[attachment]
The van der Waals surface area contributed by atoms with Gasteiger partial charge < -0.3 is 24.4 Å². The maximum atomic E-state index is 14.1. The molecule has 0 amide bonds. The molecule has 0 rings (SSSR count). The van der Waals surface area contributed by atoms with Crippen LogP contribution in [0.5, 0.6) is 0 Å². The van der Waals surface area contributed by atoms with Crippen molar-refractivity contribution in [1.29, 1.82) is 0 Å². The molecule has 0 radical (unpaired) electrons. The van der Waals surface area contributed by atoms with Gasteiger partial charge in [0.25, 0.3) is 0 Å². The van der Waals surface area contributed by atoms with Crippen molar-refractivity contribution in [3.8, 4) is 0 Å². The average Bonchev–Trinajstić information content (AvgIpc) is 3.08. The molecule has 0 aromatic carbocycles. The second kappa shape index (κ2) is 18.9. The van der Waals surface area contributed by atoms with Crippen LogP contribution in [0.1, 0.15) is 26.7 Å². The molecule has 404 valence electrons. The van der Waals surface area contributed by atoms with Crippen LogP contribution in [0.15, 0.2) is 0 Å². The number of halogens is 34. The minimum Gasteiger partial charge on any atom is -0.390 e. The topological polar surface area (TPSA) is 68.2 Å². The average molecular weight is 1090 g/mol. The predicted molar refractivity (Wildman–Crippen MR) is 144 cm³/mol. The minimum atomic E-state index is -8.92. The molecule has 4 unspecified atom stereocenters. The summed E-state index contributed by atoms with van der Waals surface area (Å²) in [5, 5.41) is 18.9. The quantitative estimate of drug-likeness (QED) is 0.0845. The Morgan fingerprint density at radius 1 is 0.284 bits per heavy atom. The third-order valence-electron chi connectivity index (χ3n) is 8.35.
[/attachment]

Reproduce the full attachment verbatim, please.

The van der Waals surface area contributed by atoms with Gasteiger partial charge < -0.3 is 24.4 Å². The maximum atomic E-state index is 14.1. The molecule has 0 amide bonds. The molecule has 0 rings (SSSR count). The van der Waals surface area contributed by atoms with Crippen LogP contribution in [0.5, 0.6) is 0 Å². The van der Waals surface area contributed by atoms with Crippen molar-refractivity contribution in [1.29, 1.82) is 0 Å². The molecule has 0 radical (unpaired) electrons. The van der Waals surface area contributed by atoms with Gasteiger partial charge in [0.25, 0.3) is 0 Å². The van der Waals surface area contributed by atoms with Crippen molar-refractivity contribution in [3.8, 4) is 0 Å². The average Bonchev–Trinajstić information content (AvgIpc) is 3.08. The molecule has 0 aromatic carbocycles. The second kappa shape index (κ2) is 18.9. The van der Waals surface area contributed by atoms with Crippen LogP contribution in [0.1, 0.15) is 26.7 Å². The molecule has 404 valence electrons. The van der Waals surface area contributed by atoms with Crippen LogP contribution in [0.15, 0.2) is 0 Å². The number of halogens is 34. The minimum Gasteiger partial charge on any atom is -0.390 e. The topological polar surface area (TPSA) is 68.2 Å². The average molecular weight is 1090 g/mol. The predicted molar refractivity (Wildman–Crippen MR) is 144 cm³/mol. The minimum atomic E-state index is -8.92. The molecule has 4 unspecified atom stereocenters. The summed E-state index contributed by atoms with van der Waals surface area (Å²) in [5, 5.41) is 18.9. The quantitative estimate of drug-likeness (QED) is 0.0845. The Morgan fingerprint density at radius 1 is 0.284 bits per heavy atom. The third-order valence-electron chi connectivity index (χ3n) is 8.35.